How to Talk to Your Friends and Family About…Voting Rights

This is the first installment in a new series in which we give you advice on how to talk to your friends and family about key issues for working families. We know that with family and work responsibilities, you don’t have the time to do all the research on important topics you need to know about to be an effective voter, so we’re going to do that for you and provide you with the best information and messaging about how you can talk to your friends and family.

This time, we’re going to talk about voting rights. It’s an election year and we’re quickly approaching the time when you will be casting your ballot and making sure your voice is heard. Every state is different, though, in how you exercise those rights, and many states have different voting rules that have been passed in recent years. While there are many examples of states pushing laws to expand voting rights, there are also many politically motivated, partisan attempts to manipulate the outcomes of elections by changing the rules rather than by offering policies and politicians the people support.

In any conversation about politics, it is important to talk about values and to connect those values to real-world consequences for the average American. Across the political spectrum, Americans share the value that voting is a right that should be equally accessible to all citizens. A key component of democracy in the United States is the right to vote, and most Americans support keeping the right as free and as fair as possible.

Here are some of the most common topics and arguments you might encounter and the best ways to respond to those arguments:

“We need voter ID laws.”

While it is important to protect the integrity of our elections, the biggest fraud we face in our elections are laws that make it harder for millions of eligible voters to cast their ballot, particularly when those laws are attempts to manipulate the system and subvert the will of the people. Voter ID laws often require forms of identification that tens of millions of Americans don’t have and, in millions of cases, aren’t free or easy to obtain. Flexible voting laws, that guarantee election integrity and allow every American who wants to vote to do so, are vitally important.

“But everybody should have to show an ID to vote.”

The problem is that the new laws generally are so specific in what types of IDs they allow and these laws usually outlaw types of IDs that were previously acceptable without any real evidence that those types of IDs were associated with significant voter fraud. More than 10% of Americans lack a government-issued photo ID and the laws we’ve seen passed in the past four years are disproportionately likely to make it harder to vote for seniors, people with disabilities, students, women and many others.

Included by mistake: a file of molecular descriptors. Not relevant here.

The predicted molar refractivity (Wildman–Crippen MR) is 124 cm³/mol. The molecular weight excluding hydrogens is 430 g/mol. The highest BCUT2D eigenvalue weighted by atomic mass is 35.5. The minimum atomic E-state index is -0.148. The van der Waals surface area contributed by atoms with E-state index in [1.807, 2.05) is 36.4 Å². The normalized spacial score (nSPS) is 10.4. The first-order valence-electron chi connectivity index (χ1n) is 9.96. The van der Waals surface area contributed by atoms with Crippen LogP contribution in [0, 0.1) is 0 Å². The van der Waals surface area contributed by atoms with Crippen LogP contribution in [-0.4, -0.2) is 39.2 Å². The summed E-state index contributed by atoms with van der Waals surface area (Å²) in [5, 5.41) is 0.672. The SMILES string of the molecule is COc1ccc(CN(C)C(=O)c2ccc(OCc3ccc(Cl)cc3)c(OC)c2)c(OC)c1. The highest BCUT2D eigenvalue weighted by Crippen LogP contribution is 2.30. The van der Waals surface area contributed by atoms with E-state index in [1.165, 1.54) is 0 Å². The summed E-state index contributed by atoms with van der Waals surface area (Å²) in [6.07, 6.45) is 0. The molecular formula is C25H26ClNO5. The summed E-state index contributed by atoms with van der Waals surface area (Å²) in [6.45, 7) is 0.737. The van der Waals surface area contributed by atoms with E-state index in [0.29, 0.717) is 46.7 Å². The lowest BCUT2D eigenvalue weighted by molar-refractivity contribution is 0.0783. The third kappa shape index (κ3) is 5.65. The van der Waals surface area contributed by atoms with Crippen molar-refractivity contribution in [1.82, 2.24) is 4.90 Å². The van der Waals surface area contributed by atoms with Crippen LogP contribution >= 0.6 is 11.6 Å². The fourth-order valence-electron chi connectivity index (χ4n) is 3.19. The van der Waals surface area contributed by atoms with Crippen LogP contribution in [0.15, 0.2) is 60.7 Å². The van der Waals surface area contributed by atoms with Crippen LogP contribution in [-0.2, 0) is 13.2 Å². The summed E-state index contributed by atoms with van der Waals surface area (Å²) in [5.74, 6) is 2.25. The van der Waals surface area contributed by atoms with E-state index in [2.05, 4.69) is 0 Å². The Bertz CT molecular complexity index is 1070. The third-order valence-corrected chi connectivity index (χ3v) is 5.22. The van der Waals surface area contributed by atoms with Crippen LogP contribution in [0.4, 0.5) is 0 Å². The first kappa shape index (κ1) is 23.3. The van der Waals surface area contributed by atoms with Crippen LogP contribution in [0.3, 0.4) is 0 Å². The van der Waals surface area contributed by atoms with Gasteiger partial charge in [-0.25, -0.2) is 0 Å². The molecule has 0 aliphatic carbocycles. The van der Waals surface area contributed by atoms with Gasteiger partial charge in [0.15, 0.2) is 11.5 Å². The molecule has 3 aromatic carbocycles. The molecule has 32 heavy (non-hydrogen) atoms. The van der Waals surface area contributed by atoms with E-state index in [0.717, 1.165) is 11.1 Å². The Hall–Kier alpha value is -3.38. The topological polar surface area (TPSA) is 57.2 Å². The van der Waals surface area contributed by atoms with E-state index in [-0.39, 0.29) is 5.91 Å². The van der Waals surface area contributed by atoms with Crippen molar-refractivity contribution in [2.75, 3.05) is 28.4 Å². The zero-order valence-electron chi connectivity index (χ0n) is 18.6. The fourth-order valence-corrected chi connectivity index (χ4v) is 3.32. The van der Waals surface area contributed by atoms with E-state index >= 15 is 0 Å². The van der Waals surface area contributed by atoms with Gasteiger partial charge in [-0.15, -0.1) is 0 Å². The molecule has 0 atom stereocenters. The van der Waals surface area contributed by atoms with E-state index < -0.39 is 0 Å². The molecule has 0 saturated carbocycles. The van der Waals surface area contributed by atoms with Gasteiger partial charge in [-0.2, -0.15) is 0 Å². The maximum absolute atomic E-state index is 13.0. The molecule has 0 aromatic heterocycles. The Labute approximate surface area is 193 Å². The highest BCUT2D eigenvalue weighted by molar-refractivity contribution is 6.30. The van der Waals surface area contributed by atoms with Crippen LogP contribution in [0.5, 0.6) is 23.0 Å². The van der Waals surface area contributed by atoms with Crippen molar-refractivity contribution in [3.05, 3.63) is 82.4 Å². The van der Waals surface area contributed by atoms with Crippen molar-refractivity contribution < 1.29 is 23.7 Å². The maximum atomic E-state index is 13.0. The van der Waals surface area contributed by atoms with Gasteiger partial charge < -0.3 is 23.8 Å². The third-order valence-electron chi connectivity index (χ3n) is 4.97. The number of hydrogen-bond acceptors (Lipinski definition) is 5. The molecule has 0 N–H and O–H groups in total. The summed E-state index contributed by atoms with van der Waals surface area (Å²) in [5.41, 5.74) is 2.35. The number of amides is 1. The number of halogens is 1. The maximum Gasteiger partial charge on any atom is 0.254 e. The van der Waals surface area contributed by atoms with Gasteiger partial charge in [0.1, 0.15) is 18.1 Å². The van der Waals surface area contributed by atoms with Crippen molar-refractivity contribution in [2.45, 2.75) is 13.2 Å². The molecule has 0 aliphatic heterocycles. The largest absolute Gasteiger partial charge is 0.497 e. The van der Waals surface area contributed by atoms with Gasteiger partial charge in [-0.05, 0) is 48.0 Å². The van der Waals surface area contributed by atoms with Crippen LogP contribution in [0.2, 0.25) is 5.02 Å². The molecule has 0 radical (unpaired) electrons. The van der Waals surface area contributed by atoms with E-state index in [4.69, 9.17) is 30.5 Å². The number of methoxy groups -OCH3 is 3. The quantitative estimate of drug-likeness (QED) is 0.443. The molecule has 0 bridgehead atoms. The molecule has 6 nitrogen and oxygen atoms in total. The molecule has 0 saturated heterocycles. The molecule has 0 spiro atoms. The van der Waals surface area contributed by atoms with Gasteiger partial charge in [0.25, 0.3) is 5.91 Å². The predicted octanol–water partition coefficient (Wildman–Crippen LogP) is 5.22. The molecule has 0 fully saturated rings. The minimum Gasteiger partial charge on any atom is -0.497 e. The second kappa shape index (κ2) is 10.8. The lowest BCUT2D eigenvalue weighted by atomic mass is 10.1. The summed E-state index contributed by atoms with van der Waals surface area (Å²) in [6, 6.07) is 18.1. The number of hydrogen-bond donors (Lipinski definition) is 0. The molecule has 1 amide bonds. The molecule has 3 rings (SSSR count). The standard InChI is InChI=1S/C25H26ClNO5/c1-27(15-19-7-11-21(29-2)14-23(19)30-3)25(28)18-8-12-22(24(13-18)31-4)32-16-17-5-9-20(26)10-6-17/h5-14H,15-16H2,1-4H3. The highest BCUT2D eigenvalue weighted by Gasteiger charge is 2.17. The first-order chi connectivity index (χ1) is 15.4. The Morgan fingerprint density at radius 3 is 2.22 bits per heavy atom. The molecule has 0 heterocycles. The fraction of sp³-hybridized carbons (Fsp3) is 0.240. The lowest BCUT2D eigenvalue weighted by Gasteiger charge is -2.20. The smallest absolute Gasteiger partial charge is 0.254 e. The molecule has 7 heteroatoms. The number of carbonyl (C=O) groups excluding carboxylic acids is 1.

“But you need an ID to fly or buy a beer.”

True, but if you can’t buy a beer because you don’t have the proper ID, it has no negative effect on the functioning of our democracy or your ability to express your right to vote. When eligible voters are denied the right to vote that undermines democracy and denies people’s rights.

“Early voting should be curtailed because it is a gateway to fraud and double-voting.”

Elections are the time when Americans are the most equal—we all have only one vote and nobody’s vote counts more than anyone else’s. Our elections should remain free, fair and accessible. Many people choose to vote early because of work or family responsibilities, because they are traveling or because they have transportation challenges. Early voting makes it easier for responsible voters to make sure their voice is heard. There isn’t significant evidence of fraud in early voting and it’s wrong to limit access to the ballot for political reasons.

“The system works fine as it is.”

If you are an eligible voter, you should face as few barriers as possible to casting your ballot. Our registration system is inconsistent from state to state and is vulnerable to human error (such as typos and lost or incorrectly entered forms), which can prevent citizens from voting through no error of their own. We can harness technology to modernize our system and give more options to register securely and conveniently. Voters shouldn’t lose their right to vote simply because they move, something that is happening more and more often in tough economic times.

If you or someone you know hasn’t updated his or her registration since moving or needs to register, registering to vote is easy and fast through the AFL-CIO’s TurboVote tool.

If you have questions on what is needed at your polling place on Election Day, check out the MyVoteMyRight website.

Reposted from AFL-CIO NOW

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The Super Important Part of the Unemployment Insurance Debate the Media Keeps Ignoring

A quick survey of news clips about Congress from the past year, particularly the U.S. Senate, will yield a lot of this type of phrasing: Bill fails in Senate. Senate can’t agree on new law. Gridlock rules as Senate agreement fails. Bill can’t get the votes to pass the Senate.

So when pollsters go out and ask the American people what they think about Congress, they respond in kind. People overwhelmingly want “less gridlock.” They want politicians of both parties to “work together to find solutions.” 9 times out of 10, this doesn’t happen, which leads to more dissatisfaction.

People, for the most part, are suggesting an incorrect solution because they are presented with an incorrect problem.

In the U.S. Senate, the problem is the radical abuse of the filibuster, mainly by the Republican caucus lead by Mitch McConnell (R-KY). This forces bills to need 60 votes to reach “cloture,” instead of the usual outright majority of 51 votes.

In 1975, Senate rules changed, allowing Senators to enforce a 60-vote threshold without the “talking filibuster” made famous by Mr. Smith Goes to Washington. In the interest of fairness,  it’s true that neither party has their hands clean when it comes to use of the filibuster. But sheer numbers show that since Democrats took control of the Senate in 2006, and especially since President Obama was elected, the 60-vote enforcement has been out of control.